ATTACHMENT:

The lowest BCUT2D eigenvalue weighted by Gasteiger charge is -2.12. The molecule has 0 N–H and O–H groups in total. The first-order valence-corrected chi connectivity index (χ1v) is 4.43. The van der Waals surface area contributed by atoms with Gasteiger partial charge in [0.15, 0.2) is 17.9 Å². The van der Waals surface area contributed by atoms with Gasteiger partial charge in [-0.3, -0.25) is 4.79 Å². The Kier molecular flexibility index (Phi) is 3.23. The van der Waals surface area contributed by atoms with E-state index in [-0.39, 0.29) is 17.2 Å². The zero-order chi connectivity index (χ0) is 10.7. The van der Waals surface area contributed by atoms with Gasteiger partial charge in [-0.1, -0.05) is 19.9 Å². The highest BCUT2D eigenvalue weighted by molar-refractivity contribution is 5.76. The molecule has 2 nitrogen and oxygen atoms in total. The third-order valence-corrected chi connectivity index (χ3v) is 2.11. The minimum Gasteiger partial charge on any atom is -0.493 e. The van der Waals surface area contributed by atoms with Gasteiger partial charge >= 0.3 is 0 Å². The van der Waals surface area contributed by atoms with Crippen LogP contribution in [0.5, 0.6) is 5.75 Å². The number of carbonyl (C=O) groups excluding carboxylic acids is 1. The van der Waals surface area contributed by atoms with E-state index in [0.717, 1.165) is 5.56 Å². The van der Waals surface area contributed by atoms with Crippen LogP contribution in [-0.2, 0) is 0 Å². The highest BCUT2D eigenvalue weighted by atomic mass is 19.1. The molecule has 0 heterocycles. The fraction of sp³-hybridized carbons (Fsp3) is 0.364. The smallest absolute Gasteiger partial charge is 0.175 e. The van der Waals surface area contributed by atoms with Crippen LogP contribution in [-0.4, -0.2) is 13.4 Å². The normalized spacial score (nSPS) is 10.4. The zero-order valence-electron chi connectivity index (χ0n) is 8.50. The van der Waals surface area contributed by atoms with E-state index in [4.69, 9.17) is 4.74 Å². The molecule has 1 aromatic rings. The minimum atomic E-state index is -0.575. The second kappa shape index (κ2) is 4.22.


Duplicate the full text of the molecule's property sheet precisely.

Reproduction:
The lowest BCUT2D eigenvalue weighted by Gasteiger charge is -2.12. The molecule has 0 N–H and O–H groups in total. The first-order valence-corrected chi connectivity index (χ1v) is 4.43. The van der Waals surface area contributed by atoms with Gasteiger partial charge in [0.15, 0.2) is 17.9 Å². The van der Waals surface area contributed by atoms with Gasteiger partial charge in [-0.3, -0.25) is 4.79 Å². The Kier molecular flexibility index (Phi) is 3.23. The van der Waals surface area contributed by atoms with E-state index in [-0.39, 0.29) is 17.2 Å². The zero-order chi connectivity index (χ0) is 10.7. The van der Waals surface area contributed by atoms with Gasteiger partial charge in [-0.1, -0.05) is 19.9 Å². The highest BCUT2D eigenvalue weighted by molar-refractivity contribution is 5.76. The molecule has 2 nitrogen and oxygen atoms in total. The third-order valence-corrected chi connectivity index (χ3v) is 2.11. The minimum Gasteiger partial charge on any atom is -0.493 e. The van der Waals surface area contributed by atoms with Gasteiger partial charge >= 0.3 is 0 Å². The van der Waals surface area contributed by atoms with Crippen LogP contribution in [0.5, 0.6) is 5.75 Å². The number of carbonyl (C=O) groups excluding carboxylic acids is 1. The van der Waals surface area contributed by atoms with E-state index in [0.717, 1.165) is 5.56 Å². The van der Waals surface area contributed by atoms with Crippen LogP contribution in [-0.2, 0) is 0 Å². The highest BCUT2D eigenvalue weighted by atomic mass is 19.1. The molecule has 0 heterocycles. The fraction of sp³-hybridized carbons (Fsp3) is 0.364. The smallest absolute Gasteiger partial charge is 0.175 e. The van der Waals surface area contributed by atoms with Crippen LogP contribution in [-0.4, -0.2) is 13.4 Å². The normalized spacial score (nSPS) is 10.4. The zero-order valence-electron chi connectivity index (χ0n) is 8.50. The van der Waals surface area contributed by atoms with E-state index in [4.69, 9.17) is 4.74 Å². The molecule has 1 aromatic rings. The minimum atomic E-state index is -0.575. The second kappa shape index (κ2) is 4.22.